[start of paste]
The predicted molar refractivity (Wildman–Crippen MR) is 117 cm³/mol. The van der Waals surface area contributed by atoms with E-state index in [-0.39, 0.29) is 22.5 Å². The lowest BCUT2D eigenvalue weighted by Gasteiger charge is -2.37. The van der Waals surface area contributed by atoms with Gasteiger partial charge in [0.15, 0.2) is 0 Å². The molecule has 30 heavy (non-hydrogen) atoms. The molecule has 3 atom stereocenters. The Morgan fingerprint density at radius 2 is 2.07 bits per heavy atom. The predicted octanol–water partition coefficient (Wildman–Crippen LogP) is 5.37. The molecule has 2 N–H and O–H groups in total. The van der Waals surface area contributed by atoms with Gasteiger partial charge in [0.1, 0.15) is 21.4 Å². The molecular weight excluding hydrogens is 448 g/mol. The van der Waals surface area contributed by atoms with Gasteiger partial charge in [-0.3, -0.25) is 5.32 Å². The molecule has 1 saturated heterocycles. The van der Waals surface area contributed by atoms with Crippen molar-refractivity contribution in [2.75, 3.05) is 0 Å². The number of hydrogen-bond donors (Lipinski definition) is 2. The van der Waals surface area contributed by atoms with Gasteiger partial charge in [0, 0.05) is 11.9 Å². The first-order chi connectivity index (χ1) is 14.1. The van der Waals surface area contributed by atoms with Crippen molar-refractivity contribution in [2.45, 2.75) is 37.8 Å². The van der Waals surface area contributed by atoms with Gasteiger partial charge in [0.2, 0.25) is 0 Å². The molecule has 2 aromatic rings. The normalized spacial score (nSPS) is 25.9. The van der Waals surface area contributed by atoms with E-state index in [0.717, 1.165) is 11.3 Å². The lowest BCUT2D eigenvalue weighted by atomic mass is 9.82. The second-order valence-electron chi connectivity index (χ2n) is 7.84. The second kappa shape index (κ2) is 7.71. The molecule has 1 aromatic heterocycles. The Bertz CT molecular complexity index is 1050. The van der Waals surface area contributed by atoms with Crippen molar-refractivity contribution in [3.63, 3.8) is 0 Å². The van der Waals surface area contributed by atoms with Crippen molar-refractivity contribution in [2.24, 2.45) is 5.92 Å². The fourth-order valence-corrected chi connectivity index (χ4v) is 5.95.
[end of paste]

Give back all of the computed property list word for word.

The predicted molar refractivity (Wildman–Crippen MR) is 117 cm³/mol. The van der Waals surface area contributed by atoms with E-state index in [-0.39, 0.29) is 22.5 Å². The lowest BCUT2D eigenvalue weighted by Gasteiger charge is -2.37. The van der Waals surface area contributed by atoms with Gasteiger partial charge in [0.15, 0.2) is 0 Å². The molecule has 30 heavy (non-hydrogen) atoms. The molecule has 3 atom stereocenters. The Morgan fingerprint density at radius 2 is 2.07 bits per heavy atom. The predicted octanol–water partition coefficient (Wildman–Crippen LogP) is 5.37. The molecule has 2 N–H and O–H groups in total. The van der Waals surface area contributed by atoms with Gasteiger partial charge in [0.1, 0.15) is 21.4 Å². The molecular weight excluding hydrogens is 448 g/mol. The van der Waals surface area contributed by atoms with Gasteiger partial charge in [-0.3, -0.25) is 5.32 Å². The molecule has 1 saturated heterocycles. The van der Waals surface area contributed by atoms with Crippen molar-refractivity contribution in [2.75, 3.05) is 0 Å². The number of hydrogen-bond donors (Lipinski definition) is 2. The van der Waals surface area contributed by atoms with Gasteiger partial charge in [0, 0.05) is 11.9 Å². The first-order chi connectivity index (χ1) is 14.1. The van der Waals surface area contributed by atoms with Crippen molar-refractivity contribution in [2.45, 2.75) is 37.8 Å². The van der Waals surface area contributed by atoms with Gasteiger partial charge in [0.2, 0.25) is 0 Å². The molecule has 2 aromatic rings. The normalized spacial score (nSPS) is 25.9. The van der Waals surface area contributed by atoms with E-state index in [0.717, 1.165) is 11.3 Å². The lowest BCUT2D eigenvalue weighted by atomic mass is 9.82. The second-order valence-electron chi connectivity index (χ2n) is 7.84. The second kappa shape index (κ2) is 7.71. The molecule has 1 aromatic heterocycles. The Bertz CT molecular complexity index is 1050. The van der Waals surface area contributed by atoms with Crippen molar-refractivity contribution in [3.63, 3.8) is 0 Å². The van der Waals surface area contributed by atoms with Crippen molar-refractivity contribution in [2.24, 2.45) is 5.92 Å². The fourth-order valence-corrected chi connectivity index (χ4v) is 5.95.